On 28 February 2020, the Asset Management Association of China (AMAC) published a Circular on Matters Concerning Facilitating Applications for Private Fund Manager Registration (the Circular). The checklist contained in the Circular provides clearer guidance on the information and materials required for a private fund manager (PFM) to apply for registration.
More foreign capital has been attracted to Mainland China’s private equity market as it has become increasingly sophisticated over the years. The large volume, and unique characteristics of the Mainland's asset management sector means it is an attractive proposition for global asset allocation.
The Circular is based on the existing requirements for PFM registration, which are set out in current laws, regulations and the amended Private Fund Manager Registration Instructions issued on 7 December 2018 (Instructions), as well as past practices, and is intended to assist institutions applying for PFM registration (applicants). In summary, the required materials set out in the Circular’s checklist (Checklist) can be categorized into nine areas, including: 1) the basic information of the applicant (such as certificate of paid-in capital, articles of association, tax registration, business plan); 2) the internal policies (such as operating risk control, disclosure of information); 3) conflicts of interest; 4) credit record for the past three years; 5) financial information; 6) investors’ information; 7) actual controller/or substantial shareholder; 8) senior management personnel; and 9) a legal opinion for the purpose of registration.
The Checklist specifies that for any material change relating to the actual controller or substantial shareholder of a registered PFM, applicants should refer to and comply with the requirements under the Checklist.
An interesting issue to note is that in practice, instead of setting up a new entity and applying for PFM registration directly, some foreign asset managers may choose an alternative route to accelerate access to the Mainland Chinese market by acquiring a PFM and subsequently applying for registration. This would typically involve a two-stage process, with a change of legal representative of the target PFM first, followed by a change of the actual controller or substantial shareholder of the PFM. Accordingly, the applicant should provide one legal opinion for each of the stages to the AMBERS system. It is anticipated that a more stringent review process would be imposed following the requirements under the Checklist, and it may take a longer time for the change of controller or substantial shareholder to get approved following the submission of the required materials to the system.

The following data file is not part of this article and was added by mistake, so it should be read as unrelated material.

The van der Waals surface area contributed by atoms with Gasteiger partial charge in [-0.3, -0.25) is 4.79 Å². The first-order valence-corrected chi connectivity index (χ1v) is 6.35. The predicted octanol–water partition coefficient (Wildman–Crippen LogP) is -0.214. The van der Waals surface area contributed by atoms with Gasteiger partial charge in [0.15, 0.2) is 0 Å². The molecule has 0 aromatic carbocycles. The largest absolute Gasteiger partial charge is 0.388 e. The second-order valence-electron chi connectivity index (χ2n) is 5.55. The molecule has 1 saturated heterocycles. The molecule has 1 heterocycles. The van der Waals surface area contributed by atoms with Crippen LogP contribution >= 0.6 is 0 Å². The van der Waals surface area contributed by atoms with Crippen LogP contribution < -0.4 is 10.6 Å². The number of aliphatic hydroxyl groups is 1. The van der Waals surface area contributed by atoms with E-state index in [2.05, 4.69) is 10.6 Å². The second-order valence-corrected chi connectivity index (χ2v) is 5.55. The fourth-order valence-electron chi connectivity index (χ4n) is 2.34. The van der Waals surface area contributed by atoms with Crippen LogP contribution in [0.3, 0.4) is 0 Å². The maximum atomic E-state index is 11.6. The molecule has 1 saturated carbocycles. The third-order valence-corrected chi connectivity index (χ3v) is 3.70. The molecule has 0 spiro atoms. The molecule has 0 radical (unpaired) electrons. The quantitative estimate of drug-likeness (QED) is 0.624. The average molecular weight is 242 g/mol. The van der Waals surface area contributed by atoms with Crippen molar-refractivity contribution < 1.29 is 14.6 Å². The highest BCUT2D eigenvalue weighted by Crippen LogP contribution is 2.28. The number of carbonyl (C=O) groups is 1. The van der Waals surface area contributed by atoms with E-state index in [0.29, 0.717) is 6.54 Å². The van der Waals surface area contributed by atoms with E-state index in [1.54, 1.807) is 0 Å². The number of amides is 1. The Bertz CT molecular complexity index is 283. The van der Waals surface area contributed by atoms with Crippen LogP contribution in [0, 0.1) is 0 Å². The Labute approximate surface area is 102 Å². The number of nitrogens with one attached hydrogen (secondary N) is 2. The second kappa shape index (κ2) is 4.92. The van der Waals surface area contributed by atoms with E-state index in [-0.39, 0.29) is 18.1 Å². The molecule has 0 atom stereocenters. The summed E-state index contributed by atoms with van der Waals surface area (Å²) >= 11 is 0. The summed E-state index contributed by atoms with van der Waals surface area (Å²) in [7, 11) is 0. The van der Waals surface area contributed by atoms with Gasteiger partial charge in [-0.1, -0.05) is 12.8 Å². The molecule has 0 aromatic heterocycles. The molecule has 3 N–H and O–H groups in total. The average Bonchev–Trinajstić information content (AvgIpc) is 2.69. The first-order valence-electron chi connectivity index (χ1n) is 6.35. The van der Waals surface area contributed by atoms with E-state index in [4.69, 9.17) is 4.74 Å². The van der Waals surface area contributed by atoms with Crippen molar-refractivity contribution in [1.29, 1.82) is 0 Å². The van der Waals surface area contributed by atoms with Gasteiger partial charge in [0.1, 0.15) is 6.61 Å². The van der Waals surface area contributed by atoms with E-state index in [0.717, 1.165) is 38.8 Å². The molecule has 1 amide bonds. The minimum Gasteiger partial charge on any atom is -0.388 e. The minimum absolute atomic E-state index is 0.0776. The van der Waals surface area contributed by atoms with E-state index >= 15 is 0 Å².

However, Article 12 (1) of the Instructions provides that after the registration of the PFM, if the PFM is required to submit a legal opinion for a material change in relation to the actual controller, legal representative, or substantial shareholder, failure to obtain approval within six months after the first submission shall result in AMAC suspending the applicant from issuing any new fund product until AMAC approval is obtained. This could have practical implications on foreign asset managers when they apply for registration: any delay in the submission and approval process for a change of legal representative or substantial shareholder could possibly result in a failure to register a new fund product. If the fund product cannot complete the registration process, the foreign asset manager could be stalled in achieving its fundraising goals in the Mainland.